2. Ben, you know my answer to all your questions is NGDPLT!

    3. Re David’s NGDLP point, that’s about the thousandth time I’ve seen a market monetarist claim that setting a target automatically means you’ll reach the target. It doesn’t.

      I can make it my “target” to spend my next holiday on the Moon, but unless I work out exactly how I’ll get there and come up with the 100 million or so that it costs, then I won’t get there.

      Benjamin Cole is concerned about TRANSMISSION MECHANISMS and whether they’ll work. Quite right. I.e. he’s concerned about exactly how to get to the Moon. Quite right.

  2. David, question about your chart. The red line is labelled real risk-free 10 year yield. Should we think of that series as representing one fixed real investment for a term of 10 years or a series of short term investments that are rolled over the course of 10 years?

    Here's the original equation from a previous post with my edits:

    long-term interest rate [black line] = (average expected real short-term interest rate [red line] + average expected inflation [grey line]) + term premium [blue line]

    1. JP, since we have accounted for the term premium--the compensating differential between holding short-term and long-term securities--the red line represents both the fixed real investment for a term of 10 years and the series of short term investments that are rolled over the course of 10 years. They should be equivalent because of arbitrage.

      No one can argue the term premium measure of ACM doesn't capture all the compensating differentials between short-term and long-term securities but that is a measurement question.

  3. David-

    Yes, but you do not answer the question: Would you go to QE before an actual recession? If interest rates stay dead for reasons we do not understand fully (and they are getting deader right now), does QE then become conventional policy, as it has in Japan?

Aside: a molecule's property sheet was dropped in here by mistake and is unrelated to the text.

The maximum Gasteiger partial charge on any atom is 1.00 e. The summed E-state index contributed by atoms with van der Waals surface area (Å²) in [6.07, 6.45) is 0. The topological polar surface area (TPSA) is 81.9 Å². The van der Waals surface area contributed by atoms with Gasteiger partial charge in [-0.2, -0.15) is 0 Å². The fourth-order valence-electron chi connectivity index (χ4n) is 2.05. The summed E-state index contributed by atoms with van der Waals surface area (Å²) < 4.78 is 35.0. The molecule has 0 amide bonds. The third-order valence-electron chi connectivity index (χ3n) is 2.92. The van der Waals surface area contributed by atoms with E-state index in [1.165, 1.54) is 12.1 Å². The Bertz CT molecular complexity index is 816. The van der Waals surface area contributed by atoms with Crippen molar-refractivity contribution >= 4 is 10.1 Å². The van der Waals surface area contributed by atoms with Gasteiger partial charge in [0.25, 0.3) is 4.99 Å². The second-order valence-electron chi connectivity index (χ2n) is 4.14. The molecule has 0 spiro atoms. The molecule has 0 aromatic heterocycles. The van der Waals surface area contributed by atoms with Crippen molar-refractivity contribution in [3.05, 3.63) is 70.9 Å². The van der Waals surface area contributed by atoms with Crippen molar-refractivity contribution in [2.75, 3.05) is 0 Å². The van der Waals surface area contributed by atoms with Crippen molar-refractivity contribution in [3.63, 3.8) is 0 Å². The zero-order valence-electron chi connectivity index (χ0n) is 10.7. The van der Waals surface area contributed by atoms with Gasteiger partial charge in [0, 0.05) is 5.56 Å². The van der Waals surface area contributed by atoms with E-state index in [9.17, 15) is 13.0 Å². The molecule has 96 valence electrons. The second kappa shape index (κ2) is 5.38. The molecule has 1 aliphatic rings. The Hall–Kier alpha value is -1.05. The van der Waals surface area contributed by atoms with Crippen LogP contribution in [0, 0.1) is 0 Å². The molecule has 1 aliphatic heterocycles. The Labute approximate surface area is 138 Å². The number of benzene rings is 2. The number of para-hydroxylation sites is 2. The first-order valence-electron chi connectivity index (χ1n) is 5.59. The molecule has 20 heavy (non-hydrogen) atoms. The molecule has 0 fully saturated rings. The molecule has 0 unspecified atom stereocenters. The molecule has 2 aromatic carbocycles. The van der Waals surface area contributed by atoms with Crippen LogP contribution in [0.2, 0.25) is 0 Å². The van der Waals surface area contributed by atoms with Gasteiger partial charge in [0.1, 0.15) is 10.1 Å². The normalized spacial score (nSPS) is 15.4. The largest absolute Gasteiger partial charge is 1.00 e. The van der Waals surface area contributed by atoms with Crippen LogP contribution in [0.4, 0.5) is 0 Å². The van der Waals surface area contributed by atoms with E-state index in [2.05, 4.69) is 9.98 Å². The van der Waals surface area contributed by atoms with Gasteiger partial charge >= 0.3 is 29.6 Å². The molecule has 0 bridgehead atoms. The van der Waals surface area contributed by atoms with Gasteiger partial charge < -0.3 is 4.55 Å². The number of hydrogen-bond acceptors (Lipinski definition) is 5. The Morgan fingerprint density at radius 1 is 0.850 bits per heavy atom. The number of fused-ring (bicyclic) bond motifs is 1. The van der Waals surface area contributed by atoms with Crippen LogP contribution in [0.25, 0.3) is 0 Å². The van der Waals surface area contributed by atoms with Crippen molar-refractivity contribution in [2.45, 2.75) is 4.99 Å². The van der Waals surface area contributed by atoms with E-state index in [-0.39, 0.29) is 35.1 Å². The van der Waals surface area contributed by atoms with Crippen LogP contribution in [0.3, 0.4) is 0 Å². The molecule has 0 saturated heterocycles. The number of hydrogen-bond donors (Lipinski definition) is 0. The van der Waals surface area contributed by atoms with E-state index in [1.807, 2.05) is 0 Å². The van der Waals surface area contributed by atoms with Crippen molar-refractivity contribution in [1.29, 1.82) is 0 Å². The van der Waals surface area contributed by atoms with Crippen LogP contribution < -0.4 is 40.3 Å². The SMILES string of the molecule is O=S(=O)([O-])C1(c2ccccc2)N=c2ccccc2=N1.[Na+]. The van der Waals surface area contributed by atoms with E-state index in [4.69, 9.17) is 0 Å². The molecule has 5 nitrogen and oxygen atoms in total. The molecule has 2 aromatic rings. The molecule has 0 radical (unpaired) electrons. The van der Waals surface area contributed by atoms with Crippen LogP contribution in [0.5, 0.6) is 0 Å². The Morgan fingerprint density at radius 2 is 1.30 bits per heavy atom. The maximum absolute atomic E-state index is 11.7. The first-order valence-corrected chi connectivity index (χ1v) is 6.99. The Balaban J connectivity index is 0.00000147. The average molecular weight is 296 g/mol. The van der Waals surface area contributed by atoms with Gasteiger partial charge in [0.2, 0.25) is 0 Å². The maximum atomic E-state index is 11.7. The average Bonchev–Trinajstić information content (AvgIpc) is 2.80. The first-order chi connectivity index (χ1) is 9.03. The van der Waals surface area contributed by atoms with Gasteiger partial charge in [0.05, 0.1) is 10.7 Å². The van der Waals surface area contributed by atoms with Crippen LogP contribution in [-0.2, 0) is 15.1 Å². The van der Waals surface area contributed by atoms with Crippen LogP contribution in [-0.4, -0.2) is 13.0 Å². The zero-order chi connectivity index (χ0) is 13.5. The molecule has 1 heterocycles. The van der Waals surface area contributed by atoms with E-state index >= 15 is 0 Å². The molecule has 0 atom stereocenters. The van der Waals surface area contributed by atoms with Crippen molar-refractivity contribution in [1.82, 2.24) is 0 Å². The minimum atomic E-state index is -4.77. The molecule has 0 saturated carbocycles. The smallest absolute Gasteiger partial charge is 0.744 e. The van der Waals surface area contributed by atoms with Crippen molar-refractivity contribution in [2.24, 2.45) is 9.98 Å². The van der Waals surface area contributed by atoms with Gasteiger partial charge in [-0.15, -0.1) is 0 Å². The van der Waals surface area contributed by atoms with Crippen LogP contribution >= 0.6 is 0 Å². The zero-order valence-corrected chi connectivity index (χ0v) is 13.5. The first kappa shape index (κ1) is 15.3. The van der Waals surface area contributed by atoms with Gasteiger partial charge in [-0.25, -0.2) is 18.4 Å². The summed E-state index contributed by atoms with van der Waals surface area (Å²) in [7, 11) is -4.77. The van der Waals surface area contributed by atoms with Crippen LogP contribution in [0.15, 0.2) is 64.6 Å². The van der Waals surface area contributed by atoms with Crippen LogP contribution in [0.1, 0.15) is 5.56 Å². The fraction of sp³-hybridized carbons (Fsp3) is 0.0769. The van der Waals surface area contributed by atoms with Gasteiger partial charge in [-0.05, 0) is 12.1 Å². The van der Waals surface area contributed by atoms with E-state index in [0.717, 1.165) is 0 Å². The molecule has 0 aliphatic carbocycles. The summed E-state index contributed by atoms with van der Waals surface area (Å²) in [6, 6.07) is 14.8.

Also, look for a pending post on Marcus Nunes. I commit heresy, and I will ponder if the Reserve Bank of Australia might be doing the smart thing by an IT band. I would prefer a slightly higher IT band, as in 2.5% to 3.5%.

    Why? The growing underground or grey markets make measuring GDP iffy. I mean, you have $4,200 in cash circulating in the US, and no, it is not all offshore doing drug deals.

    Also, there are some aspects of GDP that are not measured, such as cleaner air, urban amenities (including crime rates) or leisure time.

    But the price signal is probably pretty well captured by survey, and reflects slack or tightness in the economy, with the usual caveats.

  4. According to estimates, the FED will not increase interest rates before the end of the summer. Or perhaps we'll see a gradual rise ? Anyway, the process will be very slow...

  5. What was really daft about Summers’s original secular stagnation speech to the IMF audience in 2013 was that his claim that interest rate cuts were the only way of implementing stimulus, thus when interest hits the ZLB, we’re allegedly stymied.

    Robert Mugabe is clearly a lot smarter than Summers in that Mugabe realised (unlike many “sophisticated” Western economists) that governments can ignore interest rates and provide stimulus by simply printing money and spending it (and/or cutting taxes). MMTers tend to advocate the same method of stimulus.

    Of course Mugabe took that process much too far. But he’s learned his lesson now. So if I was going to produce a list of economists with the smartest at the top, I’d place Mugabe above Summers and numerous professional economists.